Writing has been one of the most important facets of my life. It has been joyous, agonising, cathartic, and pure torment – at times all at once.

A good number of the people we meet on a daily basis are either closet writers struggling with a great fiction work of the 21st century, know someone who writes, or wishes they could write. They are people whose minds and hearts and souls have already been touched by some great novel or philosophical work.

What is it about the act of creation in this particular form that people seem to claim so freely, and that utterly claims those who practice what has been identified equally as craft, art, and skill?

Those suffering PTSD, in particular war veterans, are increasingly advised to turn to writing in order to exorcise those demons coiled in the depths of their consciousness.  After spending much time researching the Vietnam War era and reading the multitude of stories posted online, it has been surprising to read about how many of those vets saw relief from their symptoms for the first time in 40 years only after they began to write their stories. Writing seems to have allowed them to objectify their pain, and to untangle it from the pleats of their brains once those unspeakable experiences finally have voice.

What’s more important, though, is that for the first time in history these narratives can bypass the publishing world and still have an audience, and the generations of an entire era have been embracing the technology that allows it to happen. Most will only ever occupy one place along the continuum that defines the writer but the common ground is the same: storytelling.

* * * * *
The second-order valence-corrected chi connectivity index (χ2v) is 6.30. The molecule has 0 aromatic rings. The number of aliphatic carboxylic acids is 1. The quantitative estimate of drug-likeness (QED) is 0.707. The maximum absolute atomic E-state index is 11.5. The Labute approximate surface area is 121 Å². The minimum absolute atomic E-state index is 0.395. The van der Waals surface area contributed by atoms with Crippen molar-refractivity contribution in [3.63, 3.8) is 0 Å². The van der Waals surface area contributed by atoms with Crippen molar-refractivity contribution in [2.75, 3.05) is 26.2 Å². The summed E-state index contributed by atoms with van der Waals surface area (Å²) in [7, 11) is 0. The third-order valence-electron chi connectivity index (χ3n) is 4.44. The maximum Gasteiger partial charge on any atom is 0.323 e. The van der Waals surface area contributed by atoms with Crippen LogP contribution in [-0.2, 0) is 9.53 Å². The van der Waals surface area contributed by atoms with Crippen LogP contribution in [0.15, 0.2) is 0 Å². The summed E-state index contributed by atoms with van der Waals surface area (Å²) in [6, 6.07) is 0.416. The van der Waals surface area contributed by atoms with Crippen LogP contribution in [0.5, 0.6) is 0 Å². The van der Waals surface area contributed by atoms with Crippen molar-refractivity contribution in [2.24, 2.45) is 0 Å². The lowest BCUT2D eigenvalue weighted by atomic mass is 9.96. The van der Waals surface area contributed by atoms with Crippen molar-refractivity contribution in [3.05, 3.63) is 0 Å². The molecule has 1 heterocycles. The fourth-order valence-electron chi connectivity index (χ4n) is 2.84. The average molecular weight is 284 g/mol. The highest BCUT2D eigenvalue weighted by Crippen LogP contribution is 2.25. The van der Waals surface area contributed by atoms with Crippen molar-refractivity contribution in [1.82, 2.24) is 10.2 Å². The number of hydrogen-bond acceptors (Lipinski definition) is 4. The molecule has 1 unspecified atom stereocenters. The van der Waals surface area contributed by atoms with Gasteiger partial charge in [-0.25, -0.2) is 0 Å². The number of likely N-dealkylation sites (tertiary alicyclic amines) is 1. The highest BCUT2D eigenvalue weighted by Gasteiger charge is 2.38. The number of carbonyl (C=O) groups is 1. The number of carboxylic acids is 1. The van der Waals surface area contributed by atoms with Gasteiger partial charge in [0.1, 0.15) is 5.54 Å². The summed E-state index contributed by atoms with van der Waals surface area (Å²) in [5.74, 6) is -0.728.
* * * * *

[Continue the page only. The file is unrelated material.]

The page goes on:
What’s truly amazing is that no matter why the writer gives life to words, and no matter how transformative the practice is personally, it’s what writing does for the reader. That someone else’s expression – and in some cases the simple retelling of an event without deferring to form or style or structure – can, in its plainness and honesty, somehow become equally transformative to the reader is why writing can hold within its power the agency to incite, provoke, stimulate, engross, entertain, madden –

The potential is infinite. No painting ever brought on a revolution. No symphony or concerto ever stopped time in its tracks and restarted it.

But writing has.

It’s this possibility, in the smallest and grandest of ways, that makes anyone face the blank space before them and begin the metamorphosis with a word.

It is through this blog that I hope to engage with these ideas.

2 responses to “Blog

  1. Hombre Sabio

    I was browsing through YouTube videos for any and all I can soak up as a new, full time beginning write and I found this video, “The One Fatal Mistake Writers Make And How To Fix It,” and I thought to myself, wow, I could learn so much from her and let me start by saying thank you! I had to take an early retirement but am an educated middle aged man (I hold a bachelor’s in Technical Management, a master’s in Human Resources with a minor in Psychology) and I have forever had stories within me I wanted to share with the world and now am taking vested time in learning all I can. It will be a pleasure to follow you and I look forward to continuing information you put out about writing / editing / publishing, and any other pertinent information you feel like supplying.
    You are a brilliant woman and as I had previously stated and let me again thank you in advance for sharing your knowledge as it is related to writing. May I bid you a good day!

    Nate Brabant

Leave a Reply to Hombre Sabio Cancel reply

Fill in your details below or click an icon to log in: Logo

You are commenting using your account. Log Out /  Change )

Twitter picture

You are commenting using your Twitter account. Log Out /  Change )

Facebook photo

You are commenting using your Facebook account. Log Out /  Change )

Connecting to %s

This site uses Akismet to reduce spam. Learn how your comment data is processed.